While Superman worries about the safety of Than Ol’s process, Nor Kann leads him and Jimmy underground, where the aged scientist uses his resources to set up his friends with uniforms and flight-belts. Soon Kal-El of Krypton is garbed as Nightwing, and the fiery redheaded Olsen takes flight as … Flamebird! They overpower one of Than Ol’s men and Superman discovers a horrible secret about the enlargement process.

To learn more, he goes undercover to Than Ol’s lab, disguised as Van-Zee, a member of the Superman Emergency Squad of Kandor. But Kal-El is recognized and knocked unconscious, thus ending Part II.

Jimmy and Nor Kann plan a clever ruse, leading a squadron of the Superman Emergency Squad to Than Ol’s lab, demanding “the evil Superman.” When the Man of Steel is produced for trial, he is “kidnaped” by Van Zee (disguised as Nightwing) and Jimmy (Flamebird) Olsen. Jimmy and Superman quickly escape the bottle into the Fortress, and from there they flee their Kandorian pursuers by escaping into the Phantom Zone.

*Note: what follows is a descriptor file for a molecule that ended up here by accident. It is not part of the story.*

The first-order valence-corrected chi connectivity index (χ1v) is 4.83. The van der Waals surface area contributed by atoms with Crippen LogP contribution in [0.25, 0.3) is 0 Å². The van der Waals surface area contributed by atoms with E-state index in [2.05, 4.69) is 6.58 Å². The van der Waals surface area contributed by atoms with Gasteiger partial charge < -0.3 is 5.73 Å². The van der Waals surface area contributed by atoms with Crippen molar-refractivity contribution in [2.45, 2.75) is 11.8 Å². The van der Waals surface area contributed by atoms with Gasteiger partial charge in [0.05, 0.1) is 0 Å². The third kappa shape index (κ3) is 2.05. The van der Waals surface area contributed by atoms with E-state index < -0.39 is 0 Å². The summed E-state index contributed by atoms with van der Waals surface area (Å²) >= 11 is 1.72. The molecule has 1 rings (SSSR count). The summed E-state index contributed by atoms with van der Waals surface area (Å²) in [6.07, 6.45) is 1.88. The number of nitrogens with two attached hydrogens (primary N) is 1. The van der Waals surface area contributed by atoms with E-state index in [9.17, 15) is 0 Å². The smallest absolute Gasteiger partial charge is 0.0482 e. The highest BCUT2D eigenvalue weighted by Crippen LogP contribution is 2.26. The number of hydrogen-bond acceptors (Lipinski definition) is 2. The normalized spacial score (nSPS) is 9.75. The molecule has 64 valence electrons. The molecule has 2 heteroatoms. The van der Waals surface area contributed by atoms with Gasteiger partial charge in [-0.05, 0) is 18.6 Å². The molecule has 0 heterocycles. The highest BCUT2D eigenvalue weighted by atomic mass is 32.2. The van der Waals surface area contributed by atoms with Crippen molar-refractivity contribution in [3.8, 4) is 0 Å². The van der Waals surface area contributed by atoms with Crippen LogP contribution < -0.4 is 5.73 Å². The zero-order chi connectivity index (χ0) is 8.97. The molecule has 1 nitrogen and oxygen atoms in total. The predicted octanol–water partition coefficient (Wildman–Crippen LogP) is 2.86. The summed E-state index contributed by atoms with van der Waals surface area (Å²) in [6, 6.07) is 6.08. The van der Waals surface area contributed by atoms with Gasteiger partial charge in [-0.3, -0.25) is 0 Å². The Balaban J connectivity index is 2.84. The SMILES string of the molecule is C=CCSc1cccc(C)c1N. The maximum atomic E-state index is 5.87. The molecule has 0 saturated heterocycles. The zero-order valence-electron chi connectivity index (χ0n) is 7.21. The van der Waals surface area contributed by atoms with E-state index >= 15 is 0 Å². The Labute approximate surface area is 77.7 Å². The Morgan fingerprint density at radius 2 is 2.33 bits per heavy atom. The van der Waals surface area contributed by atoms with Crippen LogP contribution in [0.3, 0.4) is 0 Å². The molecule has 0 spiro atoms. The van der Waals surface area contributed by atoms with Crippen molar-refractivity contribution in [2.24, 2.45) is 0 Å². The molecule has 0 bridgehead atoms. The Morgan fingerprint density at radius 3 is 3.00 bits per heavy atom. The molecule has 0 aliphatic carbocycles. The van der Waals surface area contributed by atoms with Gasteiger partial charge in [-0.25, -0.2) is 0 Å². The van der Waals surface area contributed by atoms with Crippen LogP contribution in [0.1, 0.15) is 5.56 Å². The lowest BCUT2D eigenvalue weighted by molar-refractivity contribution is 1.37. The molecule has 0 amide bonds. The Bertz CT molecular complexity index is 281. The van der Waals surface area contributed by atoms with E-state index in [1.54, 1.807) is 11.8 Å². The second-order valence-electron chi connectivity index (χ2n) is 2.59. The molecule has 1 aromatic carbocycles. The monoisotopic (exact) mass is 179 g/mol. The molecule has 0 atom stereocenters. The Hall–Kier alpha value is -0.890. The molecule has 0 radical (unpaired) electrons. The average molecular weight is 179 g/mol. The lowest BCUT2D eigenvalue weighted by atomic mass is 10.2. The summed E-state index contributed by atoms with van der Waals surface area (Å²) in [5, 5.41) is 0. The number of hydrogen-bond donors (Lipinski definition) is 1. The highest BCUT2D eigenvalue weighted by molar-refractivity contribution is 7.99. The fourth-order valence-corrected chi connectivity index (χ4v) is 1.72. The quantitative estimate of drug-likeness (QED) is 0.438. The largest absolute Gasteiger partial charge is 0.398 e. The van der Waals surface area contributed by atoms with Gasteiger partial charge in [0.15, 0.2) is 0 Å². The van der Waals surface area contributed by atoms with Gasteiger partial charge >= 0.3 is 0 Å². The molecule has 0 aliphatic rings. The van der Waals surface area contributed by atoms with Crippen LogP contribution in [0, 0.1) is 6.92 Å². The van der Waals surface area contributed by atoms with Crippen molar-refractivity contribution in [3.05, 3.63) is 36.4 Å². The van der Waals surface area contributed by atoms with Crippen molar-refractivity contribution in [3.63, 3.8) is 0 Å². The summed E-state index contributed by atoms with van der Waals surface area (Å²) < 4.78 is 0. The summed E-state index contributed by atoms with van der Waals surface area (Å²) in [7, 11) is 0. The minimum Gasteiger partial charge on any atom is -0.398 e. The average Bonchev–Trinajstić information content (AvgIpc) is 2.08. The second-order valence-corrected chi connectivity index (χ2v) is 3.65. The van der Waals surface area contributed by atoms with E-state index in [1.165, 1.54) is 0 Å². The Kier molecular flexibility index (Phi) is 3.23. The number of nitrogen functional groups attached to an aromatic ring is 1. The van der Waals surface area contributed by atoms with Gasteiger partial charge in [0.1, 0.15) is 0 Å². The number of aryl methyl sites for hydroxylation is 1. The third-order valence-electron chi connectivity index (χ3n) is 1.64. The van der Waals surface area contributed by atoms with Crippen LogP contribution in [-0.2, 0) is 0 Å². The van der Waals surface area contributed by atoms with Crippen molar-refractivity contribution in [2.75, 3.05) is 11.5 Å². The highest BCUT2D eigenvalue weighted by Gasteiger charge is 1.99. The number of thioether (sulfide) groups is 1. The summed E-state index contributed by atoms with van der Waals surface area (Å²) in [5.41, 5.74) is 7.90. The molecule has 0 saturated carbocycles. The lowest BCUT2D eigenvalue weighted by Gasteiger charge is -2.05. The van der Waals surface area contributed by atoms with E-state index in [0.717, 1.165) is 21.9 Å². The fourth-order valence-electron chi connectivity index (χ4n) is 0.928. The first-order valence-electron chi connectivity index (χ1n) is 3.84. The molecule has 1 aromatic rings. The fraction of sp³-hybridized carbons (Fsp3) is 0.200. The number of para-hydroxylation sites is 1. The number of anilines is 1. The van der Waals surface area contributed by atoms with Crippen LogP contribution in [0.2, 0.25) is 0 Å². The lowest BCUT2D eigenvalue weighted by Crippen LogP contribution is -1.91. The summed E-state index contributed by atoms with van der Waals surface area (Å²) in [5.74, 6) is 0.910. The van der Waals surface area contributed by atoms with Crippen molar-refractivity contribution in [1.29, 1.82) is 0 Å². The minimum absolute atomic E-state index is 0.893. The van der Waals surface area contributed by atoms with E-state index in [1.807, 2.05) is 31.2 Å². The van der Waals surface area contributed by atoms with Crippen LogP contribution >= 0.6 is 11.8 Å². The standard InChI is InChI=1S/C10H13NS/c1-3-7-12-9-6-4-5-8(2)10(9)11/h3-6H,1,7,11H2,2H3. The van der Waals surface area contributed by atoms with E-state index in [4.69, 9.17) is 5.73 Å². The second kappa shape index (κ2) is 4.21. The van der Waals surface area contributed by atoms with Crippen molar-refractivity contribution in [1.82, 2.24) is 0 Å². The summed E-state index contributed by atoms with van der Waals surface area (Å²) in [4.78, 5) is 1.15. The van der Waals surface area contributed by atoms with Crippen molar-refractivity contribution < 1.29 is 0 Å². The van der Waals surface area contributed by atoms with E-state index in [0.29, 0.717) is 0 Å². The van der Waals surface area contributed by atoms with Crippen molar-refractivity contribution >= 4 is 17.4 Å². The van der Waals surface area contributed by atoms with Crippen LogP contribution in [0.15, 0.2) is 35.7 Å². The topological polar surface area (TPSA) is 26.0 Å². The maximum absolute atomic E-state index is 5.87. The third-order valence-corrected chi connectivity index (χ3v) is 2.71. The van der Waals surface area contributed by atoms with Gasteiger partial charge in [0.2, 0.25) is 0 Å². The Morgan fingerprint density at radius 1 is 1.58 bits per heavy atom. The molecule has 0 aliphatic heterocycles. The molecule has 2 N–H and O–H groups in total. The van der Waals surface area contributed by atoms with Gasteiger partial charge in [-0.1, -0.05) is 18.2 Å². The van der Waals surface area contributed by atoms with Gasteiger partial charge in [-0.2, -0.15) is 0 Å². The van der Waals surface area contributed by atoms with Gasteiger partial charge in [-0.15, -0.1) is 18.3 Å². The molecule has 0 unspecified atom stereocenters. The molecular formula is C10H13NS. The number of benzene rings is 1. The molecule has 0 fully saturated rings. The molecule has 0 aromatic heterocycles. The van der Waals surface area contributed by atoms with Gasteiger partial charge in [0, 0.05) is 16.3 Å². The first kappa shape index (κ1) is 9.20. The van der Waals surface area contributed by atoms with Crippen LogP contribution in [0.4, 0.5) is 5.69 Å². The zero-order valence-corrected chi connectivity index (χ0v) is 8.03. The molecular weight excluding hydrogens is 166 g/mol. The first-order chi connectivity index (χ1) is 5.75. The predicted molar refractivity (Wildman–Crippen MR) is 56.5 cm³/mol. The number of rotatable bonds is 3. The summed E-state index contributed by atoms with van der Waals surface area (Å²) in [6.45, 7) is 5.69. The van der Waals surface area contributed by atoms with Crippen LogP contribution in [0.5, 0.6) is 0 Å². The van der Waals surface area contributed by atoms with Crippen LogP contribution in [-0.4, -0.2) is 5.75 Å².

Thus is the cover scene enacted: Jimmy and Superman float helplessly, silently, in the Phantom Zone, mocked by Krypton’s immaterial criminals, while renegade Kandorians enlarge themselves and take the bottle city to an open area on Earth, there to restore it to its original size.

Meanwhile – whew! – a timer on the Phantom Zone projector kicks in and Superman and Jimmy rematerialize. The Action Ace shows Mr. Action just why Than Ol’s process is so dangerous, by enlarging a tiny model of the Eiffel Tower, outside the Fortress.

Superman explains that the process produces enlargement by spreading apart the atoms of any given body. But, after three hours, anything so enlarged disintegrates completely, its atoms losing cohesion. The enlarged Eiffel Tower becomes a mere eyeful of dust!

Soon Superman tracks down the now-enlarged once-capital city of Kandor, and tries once again to convince the ringleaders of their danger. Still stinging with jealousy toward the Man of Steel, they hunt him down with Green Kryptonite missile launchers, and are prepared to propel him into a Green-K pit when, just in time, “the dream suddenly turns into a nightmare … for the people of Kandor!”